The uber-rich like to collect trophies as proof of their unsurpassed uberness.

These aren’t like the tacky brass trophy you won in a bowling tournament. No, no — global ultra-billionaires compete ferociously with each other in their extreme wealth games to have the most dazzlingly gorgeous trophy spouse, the most humongous and elaborate trophy yacht on the seven seas, and so forth.

And now comes the most ostentatious game of one-upmanship yet: The trophy mansion.

Forget those $10-million show houses perched pretentiously atop a peak in Aspen for all to see — we’re talking $100-million, $200-million, and even $500-million mine-is-bigger-than-yours monuments to mammon.

For example, a gold rush of developers are constructing monstrous trophy mansions in Los Angeles.

How big? These things have 8,000-square-foot master bedrooms alone, along with closets so vast they include catwalks, full-size IMAX movie theaters, and even “champagne rooms.” At 1,500 square feet, my entire house would fit in those mega-master bedrooms five times over.

One of these bungalows in the luxe ZIP code of Bel Air is listed for sale at half a billion dollars. The size of a shopping mall, it covers 110,000 square feet of indoor space, plus a bowling alley, a night club, a casino, and — get this — four swimming pools!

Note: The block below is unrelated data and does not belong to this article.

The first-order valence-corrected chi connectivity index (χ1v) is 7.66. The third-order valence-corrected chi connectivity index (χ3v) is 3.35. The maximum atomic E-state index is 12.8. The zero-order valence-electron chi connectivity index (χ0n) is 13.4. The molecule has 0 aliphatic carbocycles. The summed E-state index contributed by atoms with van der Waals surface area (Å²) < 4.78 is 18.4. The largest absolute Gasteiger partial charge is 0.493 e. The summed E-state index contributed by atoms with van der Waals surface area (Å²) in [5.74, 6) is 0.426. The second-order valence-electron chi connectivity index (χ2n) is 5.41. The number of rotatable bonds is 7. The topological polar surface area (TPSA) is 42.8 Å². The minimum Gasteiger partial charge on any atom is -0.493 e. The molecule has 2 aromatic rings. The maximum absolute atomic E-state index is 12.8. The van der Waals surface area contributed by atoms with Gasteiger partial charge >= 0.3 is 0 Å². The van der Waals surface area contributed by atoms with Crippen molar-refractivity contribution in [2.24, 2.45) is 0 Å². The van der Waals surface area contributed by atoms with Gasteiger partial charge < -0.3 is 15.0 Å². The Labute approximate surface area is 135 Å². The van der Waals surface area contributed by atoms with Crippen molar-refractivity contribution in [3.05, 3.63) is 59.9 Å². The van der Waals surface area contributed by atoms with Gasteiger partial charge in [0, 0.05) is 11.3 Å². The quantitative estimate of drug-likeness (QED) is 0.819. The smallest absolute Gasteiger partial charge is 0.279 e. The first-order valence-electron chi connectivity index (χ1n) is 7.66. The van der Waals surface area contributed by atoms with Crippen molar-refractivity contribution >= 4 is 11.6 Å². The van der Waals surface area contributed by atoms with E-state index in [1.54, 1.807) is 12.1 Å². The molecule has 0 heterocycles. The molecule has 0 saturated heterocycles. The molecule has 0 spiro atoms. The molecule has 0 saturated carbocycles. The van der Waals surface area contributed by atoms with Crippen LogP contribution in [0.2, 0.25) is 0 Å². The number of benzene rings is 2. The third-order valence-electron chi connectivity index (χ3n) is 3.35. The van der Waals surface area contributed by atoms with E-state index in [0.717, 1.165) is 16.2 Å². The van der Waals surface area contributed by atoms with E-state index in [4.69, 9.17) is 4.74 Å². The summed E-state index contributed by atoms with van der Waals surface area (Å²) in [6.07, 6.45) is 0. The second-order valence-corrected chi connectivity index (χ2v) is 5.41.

“Who in their right mind needs four swimming pools?” asks a neighbor who paid a mere 10 million bucks or so for his luxurious Bel Air home. Well, sniffed the developer, one can work up quite a sweat going around this maxi-mansion. “Why would you not need four swimming pools?”

Adding to the narcissistic self-indulgence of these trophy hunters, note that this $500 million Taj Mahal isn’t even meant to be the owner’s main home, but a place for occasional getaways. “Nobody buys a 100,000 square foot home to use every day,” explains the developer.

Such excess isn’t just an embarrassment of riches. It’s obscene.

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Jim HightowerBy

OtherWords columnist Jim Hightower is a radio commentator, writer, and public speaker. He’s also the editor of the populist newsletter, The Hightower Lowdown, and a member of the Public Citizen board. OtherWords.org.